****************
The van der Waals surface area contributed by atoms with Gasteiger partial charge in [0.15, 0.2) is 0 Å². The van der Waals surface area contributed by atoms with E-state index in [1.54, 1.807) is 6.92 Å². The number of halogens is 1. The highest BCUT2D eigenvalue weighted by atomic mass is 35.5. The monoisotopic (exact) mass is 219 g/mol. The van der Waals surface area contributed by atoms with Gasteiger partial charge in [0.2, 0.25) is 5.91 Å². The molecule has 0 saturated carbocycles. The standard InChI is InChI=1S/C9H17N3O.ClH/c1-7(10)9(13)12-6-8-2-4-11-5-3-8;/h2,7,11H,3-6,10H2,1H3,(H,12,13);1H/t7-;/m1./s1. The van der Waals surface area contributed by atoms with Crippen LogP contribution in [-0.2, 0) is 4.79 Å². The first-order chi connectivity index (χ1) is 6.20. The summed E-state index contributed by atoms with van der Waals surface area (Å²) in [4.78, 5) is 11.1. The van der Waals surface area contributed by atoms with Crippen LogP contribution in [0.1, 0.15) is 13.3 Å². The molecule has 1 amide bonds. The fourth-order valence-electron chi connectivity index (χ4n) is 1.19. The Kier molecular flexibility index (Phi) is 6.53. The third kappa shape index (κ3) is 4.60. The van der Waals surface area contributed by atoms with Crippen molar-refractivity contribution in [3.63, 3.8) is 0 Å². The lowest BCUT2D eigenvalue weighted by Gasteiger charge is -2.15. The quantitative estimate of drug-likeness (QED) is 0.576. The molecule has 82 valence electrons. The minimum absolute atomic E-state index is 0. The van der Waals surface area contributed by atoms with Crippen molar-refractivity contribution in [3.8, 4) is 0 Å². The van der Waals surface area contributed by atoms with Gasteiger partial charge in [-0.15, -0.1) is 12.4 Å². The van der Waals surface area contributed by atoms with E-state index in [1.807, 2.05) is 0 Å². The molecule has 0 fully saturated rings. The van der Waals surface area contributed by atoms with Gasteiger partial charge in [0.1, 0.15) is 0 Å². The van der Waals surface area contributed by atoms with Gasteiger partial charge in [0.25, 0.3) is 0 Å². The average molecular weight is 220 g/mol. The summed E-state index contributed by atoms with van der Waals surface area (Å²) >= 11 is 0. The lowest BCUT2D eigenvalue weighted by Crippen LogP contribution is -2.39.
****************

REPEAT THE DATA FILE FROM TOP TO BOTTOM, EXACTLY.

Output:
The van der Waals surface area contributed by atoms with Gasteiger partial charge in [0.15, 0.2) is 0 Å². The van der Waals surface area contributed by atoms with E-state index in [1.54, 1.807) is 6.92 Å². The number of halogens is 1. The highest BCUT2D eigenvalue weighted by atomic mass is 35.5. The monoisotopic (exact) mass is 219 g/mol. The van der Waals surface area contributed by atoms with Gasteiger partial charge in [0.2, 0.25) is 5.91 Å². The molecule has 0 saturated carbocycles. The standard InChI is InChI=1S/C9H17N3O.ClH/c1-7(10)9(13)12-6-8-2-4-11-5-3-8;/h2,7,11H,3-6,10H2,1H3,(H,12,13);1H/t7-;/m1./s1. The van der Waals surface area contributed by atoms with Crippen LogP contribution in [-0.2, 0) is 4.79 Å². The first-order chi connectivity index (χ1) is 6.20. The summed E-state index contributed by atoms with van der Waals surface area (Å²) in [4.78, 5) is 11.1. The van der Waals surface area contributed by atoms with Crippen LogP contribution in [0.1, 0.15) is 13.3 Å². The molecule has 1 amide bonds. The fourth-order valence-electron chi connectivity index (χ4n) is 1.19. The Kier molecular flexibility index (Phi) is 6.53. The third kappa shape index (κ3) is 4.60. The van der Waals surface area contributed by atoms with Crippen molar-refractivity contribution in [3.63, 3.8) is 0 Å². The lowest BCUT2D eigenvalue weighted by Gasteiger charge is -2.15. The quantitative estimate of drug-likeness (QED) is 0.576. The molecule has 82 valence electrons. The minimum absolute atomic E-state index is 0. The van der Waals surface area contributed by atoms with Crippen molar-refractivity contribution in [3.8, 4) is 0 Å². The van der Waals surface area contributed by atoms with Gasteiger partial charge in [-0.15, -0.1) is 12.4 Å². The van der Waals surface area contributed by atoms with E-state index in [1.807, 2.05) is 0 Å². The molecule has 0 fully saturated rings. The van der Waals surface area contributed by atoms with Gasteiger partial charge in [0.1, 0.15) is 0 Å². The van der Waals surface area contributed by atoms with Gasteiger partial charge in [0.25, 0.3) is 0 Å². The average molecular weight is 220 g/mol. The summed E-state index contributed by atoms with van der Waals surface area (Å²) >= 11 is 0. The lowest BCUT2D eigenvalue weighted by Crippen LogP contribution is -2.39.